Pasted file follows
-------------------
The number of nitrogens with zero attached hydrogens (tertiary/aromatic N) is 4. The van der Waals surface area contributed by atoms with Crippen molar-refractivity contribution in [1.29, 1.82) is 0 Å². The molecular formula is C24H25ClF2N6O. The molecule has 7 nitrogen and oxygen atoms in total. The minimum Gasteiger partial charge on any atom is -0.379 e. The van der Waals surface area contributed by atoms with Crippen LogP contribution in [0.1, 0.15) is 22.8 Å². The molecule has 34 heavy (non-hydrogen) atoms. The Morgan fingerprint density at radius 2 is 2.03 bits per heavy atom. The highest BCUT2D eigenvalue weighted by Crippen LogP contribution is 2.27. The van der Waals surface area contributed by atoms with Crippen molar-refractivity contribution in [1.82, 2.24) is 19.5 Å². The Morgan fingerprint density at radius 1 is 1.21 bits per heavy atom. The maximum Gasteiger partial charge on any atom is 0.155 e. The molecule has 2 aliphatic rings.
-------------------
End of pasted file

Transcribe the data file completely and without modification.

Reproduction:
The number of nitrogens with zero attached hydrogens (tertiary/aromatic N) is 4. The van der Waals surface area contributed by atoms with Crippen molar-refractivity contribution in [1.29, 1.82) is 0 Å². The molecular formula is C24H25ClF2N6O. The molecule has 7 nitrogen and oxygen atoms in total. The minimum Gasteiger partial charge on any atom is -0.379 e. The van der Waals surface area contributed by atoms with Crippen LogP contribution in [0.1, 0.15) is 22.8 Å². The molecule has 34 heavy (non-hydrogen) atoms. The Morgan fingerprint density at radius 2 is 2.03 bits per heavy atom. The highest BCUT2D eigenvalue weighted by Crippen LogP contribution is 2.27. The van der Waals surface area contributed by atoms with Crippen molar-refractivity contribution in [1.82, 2.24) is 19.5 Å². The Morgan fingerprint density at radius 1 is 1.21 bits per heavy atom. The maximum Gasteiger partial charge on any atom is 0.155 e. The molecule has 2 aliphatic rings.